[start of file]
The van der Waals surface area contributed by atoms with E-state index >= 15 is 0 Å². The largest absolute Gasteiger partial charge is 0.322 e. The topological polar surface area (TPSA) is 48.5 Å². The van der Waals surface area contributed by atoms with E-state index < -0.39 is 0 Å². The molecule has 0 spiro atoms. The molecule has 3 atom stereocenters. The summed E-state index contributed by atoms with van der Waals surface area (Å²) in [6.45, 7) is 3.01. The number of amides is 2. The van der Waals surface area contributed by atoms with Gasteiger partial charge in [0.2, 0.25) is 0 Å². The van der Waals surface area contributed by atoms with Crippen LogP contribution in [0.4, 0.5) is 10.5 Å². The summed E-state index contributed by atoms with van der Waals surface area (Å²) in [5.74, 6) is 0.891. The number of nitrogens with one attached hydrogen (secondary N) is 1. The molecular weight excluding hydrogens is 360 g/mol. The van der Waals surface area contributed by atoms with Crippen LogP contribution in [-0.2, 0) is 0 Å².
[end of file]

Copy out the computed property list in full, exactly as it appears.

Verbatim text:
The van der Waals surface area contributed by atoms with E-state index >= 15 is 0 Å². The largest absolute Gasteiger partial charge is 0.322 e. The topological polar surface area (TPSA) is 48.5 Å². The van der Waals surface area contributed by atoms with E-state index < -0.39 is 0 Å². The molecule has 0 spiro atoms. The molecule has 3 atom stereocenters. The summed E-state index contributed by atoms with van der Waals surface area (Å²) in [6.45, 7) is 3.01. The number of amides is 2. The van der Waals surface area contributed by atoms with Gasteiger partial charge in [0.2, 0.25) is 0 Å². The van der Waals surface area contributed by atoms with Crippen LogP contribution in [0.4, 0.5) is 10.5 Å². The summed E-state index contributed by atoms with van der Waals surface area (Å²) in [5.74, 6) is 0.891. The number of nitrogens with one attached hydrogen (secondary N) is 1. The molecular weight excluding hydrogens is 360 g/mol. The van der Waals surface area contributed by atoms with Crippen LogP contribution in [-0.2, 0) is 0 Å².